Turning to the sole FIGURE, desuperheater 10 is shown located within cylindrically shaped conduit 1. Alternatively, desuperheater 10 is provided with flanges 11 which can be used to attach to corresponding flanges of suitable conduit as an add-on processing element at any time desuperheating is required to reduce the superheated state of steam passing therethrough.
Conduit 1 is provided with longitudinal axis 2 as well as a circular cross-section. The desuperheater itself is provided for injecting water droplets in a direction opposite to the flow of superheated steam as shown in the FIGURE.
Desuperheater 10 comprises biscuit 20 possessing upstream face 21 and downstream face 22. The biscuit is also provided with a plurality of openings 4 where within said openings are located mixing elements 5 which induce a rotational angular velocity to the superheated steam and water droplets passing therethrough.
The FIGURE shows mixing element 5 as being in the shape of a helix inducing the same rotational angular velocity to superheated steam contained within conduit 1 and water droplets emanating from orifice outlet 9.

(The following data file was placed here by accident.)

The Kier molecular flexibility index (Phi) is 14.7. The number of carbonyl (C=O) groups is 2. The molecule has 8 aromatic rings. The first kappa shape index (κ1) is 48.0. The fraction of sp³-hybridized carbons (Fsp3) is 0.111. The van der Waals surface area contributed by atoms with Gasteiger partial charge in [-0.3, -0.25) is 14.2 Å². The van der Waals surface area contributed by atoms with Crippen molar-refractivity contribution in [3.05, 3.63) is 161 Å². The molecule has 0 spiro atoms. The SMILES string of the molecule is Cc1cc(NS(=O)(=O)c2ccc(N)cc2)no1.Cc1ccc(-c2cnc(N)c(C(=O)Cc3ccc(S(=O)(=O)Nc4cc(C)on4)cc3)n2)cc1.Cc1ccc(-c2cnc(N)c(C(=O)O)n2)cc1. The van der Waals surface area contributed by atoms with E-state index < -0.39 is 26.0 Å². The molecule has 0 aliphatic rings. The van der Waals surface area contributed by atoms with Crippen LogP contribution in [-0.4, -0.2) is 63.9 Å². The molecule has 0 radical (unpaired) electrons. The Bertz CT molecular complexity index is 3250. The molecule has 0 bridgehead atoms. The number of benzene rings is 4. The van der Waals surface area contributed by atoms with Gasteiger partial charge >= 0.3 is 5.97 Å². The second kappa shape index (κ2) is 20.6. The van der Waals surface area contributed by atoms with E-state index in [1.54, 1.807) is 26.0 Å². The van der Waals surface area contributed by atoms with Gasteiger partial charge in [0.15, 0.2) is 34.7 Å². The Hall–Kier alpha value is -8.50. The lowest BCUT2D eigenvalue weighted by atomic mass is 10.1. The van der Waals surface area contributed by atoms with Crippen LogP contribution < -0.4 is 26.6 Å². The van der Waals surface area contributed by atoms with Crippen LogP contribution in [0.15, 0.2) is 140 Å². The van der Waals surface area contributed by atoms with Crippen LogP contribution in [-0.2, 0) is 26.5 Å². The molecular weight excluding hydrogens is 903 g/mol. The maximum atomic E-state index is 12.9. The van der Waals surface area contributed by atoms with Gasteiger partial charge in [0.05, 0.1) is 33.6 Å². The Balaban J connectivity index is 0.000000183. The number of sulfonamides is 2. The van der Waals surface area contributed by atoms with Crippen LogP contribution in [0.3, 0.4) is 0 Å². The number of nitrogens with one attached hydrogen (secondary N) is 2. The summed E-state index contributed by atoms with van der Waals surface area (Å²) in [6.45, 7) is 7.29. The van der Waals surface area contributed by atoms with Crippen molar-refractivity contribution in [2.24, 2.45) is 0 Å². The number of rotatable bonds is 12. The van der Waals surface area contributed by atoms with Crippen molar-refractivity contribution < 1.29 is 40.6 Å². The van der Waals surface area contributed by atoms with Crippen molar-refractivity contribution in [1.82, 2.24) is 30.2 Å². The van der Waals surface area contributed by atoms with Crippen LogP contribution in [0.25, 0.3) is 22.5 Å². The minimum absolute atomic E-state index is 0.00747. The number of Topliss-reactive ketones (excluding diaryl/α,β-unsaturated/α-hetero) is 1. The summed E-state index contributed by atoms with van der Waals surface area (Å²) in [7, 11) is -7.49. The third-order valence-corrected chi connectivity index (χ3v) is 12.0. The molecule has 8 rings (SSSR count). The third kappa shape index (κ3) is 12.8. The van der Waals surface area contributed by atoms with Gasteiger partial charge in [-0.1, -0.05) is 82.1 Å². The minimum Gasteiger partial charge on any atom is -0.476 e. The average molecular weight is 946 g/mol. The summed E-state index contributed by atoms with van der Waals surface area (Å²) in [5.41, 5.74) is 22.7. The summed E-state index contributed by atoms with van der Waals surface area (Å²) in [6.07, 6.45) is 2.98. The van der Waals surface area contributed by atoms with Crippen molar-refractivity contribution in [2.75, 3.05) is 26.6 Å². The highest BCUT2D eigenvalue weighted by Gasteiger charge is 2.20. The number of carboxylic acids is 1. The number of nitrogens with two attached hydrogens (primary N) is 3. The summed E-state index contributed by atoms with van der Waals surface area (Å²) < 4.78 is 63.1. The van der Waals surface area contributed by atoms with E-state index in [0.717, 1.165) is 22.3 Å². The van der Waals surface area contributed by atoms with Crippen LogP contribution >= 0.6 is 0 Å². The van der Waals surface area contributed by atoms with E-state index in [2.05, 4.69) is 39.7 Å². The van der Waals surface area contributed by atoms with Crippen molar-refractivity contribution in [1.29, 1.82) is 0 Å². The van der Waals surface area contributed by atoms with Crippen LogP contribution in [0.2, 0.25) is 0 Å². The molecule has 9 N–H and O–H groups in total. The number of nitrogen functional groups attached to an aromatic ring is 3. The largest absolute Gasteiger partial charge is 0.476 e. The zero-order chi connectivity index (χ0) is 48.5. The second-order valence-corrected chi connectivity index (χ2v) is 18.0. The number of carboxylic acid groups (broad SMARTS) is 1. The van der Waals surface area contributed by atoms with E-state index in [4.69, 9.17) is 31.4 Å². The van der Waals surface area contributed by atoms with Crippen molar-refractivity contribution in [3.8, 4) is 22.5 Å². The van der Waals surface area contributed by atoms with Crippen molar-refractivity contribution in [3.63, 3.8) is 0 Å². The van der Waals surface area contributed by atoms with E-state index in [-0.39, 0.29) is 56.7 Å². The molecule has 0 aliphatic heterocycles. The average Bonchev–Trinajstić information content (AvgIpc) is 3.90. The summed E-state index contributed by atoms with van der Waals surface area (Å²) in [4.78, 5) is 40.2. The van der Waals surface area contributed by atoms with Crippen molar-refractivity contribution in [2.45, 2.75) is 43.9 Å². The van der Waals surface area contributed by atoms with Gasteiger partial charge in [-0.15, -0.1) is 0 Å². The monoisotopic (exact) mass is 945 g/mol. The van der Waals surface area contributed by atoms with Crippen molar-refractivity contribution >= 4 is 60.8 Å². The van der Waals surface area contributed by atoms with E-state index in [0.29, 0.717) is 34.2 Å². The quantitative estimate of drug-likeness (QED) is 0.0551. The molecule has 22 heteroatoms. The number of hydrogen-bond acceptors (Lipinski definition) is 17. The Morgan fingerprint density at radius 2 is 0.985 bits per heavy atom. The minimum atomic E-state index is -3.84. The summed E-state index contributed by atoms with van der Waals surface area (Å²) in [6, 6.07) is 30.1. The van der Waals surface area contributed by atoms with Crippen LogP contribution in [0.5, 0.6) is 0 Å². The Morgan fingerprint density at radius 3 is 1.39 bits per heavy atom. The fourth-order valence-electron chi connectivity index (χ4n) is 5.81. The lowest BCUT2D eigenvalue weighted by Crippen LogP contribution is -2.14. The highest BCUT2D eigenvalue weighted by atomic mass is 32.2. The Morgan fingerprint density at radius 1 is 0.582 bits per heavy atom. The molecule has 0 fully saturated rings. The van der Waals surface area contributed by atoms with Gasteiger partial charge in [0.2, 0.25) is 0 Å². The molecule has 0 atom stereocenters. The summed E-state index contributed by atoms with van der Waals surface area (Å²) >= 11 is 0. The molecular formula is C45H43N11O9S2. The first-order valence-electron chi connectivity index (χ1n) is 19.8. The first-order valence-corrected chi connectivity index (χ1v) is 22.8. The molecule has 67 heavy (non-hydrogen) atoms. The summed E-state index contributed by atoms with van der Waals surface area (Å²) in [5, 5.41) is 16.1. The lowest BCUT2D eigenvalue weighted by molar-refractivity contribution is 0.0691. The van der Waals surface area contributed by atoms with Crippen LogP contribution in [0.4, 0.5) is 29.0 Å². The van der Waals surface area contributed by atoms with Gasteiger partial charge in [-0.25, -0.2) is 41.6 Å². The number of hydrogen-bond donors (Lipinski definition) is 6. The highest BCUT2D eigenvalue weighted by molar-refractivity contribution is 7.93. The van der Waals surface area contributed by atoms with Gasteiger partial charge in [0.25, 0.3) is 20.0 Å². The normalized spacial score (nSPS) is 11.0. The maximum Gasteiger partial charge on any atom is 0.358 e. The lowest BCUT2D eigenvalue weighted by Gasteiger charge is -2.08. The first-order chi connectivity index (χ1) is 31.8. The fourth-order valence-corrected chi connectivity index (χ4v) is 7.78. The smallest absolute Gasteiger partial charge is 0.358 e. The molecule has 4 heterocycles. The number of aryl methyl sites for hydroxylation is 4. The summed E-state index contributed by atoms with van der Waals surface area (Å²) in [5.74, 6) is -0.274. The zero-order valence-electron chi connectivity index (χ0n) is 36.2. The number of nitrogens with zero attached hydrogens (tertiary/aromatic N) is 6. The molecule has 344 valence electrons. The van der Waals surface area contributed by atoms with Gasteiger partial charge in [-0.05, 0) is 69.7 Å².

Downstream end 22 of biscuit 20 is generally of conical shape while upstream end 21 is in the shape of a frustum of a cone. Both the upstream and downstream ends of biscuit 20 are aligned with longitudinal axis 2. As noted from viewing the figure, nozzle 8, also in the general shape of a frustum of a cone, protrudes from upstream end 21, nozzle end 8 also being aligned with longitudinal axis 2.
As further noted from the FIGURE, feed leg 6 is shown radially emanating from the side wall of conduit 1 located downstream of upstream face 21 and nozzle 8. Through radial feed leg 6 is provided fluid, generally liquid water in communication with bore 7 located within said biscuit along longitudinal axis 2 for discharge of a fluid stream of water droplets in a direction counter to directionally moving superheated stream as shown in the FIGURE.
As an alternative to helical mixing elements 5, one could employ mixing elements such as those shown in applicant's U.S. Pat. Nos. 3,923,288 and 4,034,965, the disclosures of which are incorporated by reference. These mixing elements include a central flat portion, first and second ears, round or otherwise configured at their outside periphery for a general fit into openings 4 and which are bent upward and downward from the central flat portion. A second pair of ears at the opposite side of the flat portion are also provided again bent downward and upward respectively. Such elements may be formed from a single flat sheet by a punch press, for example.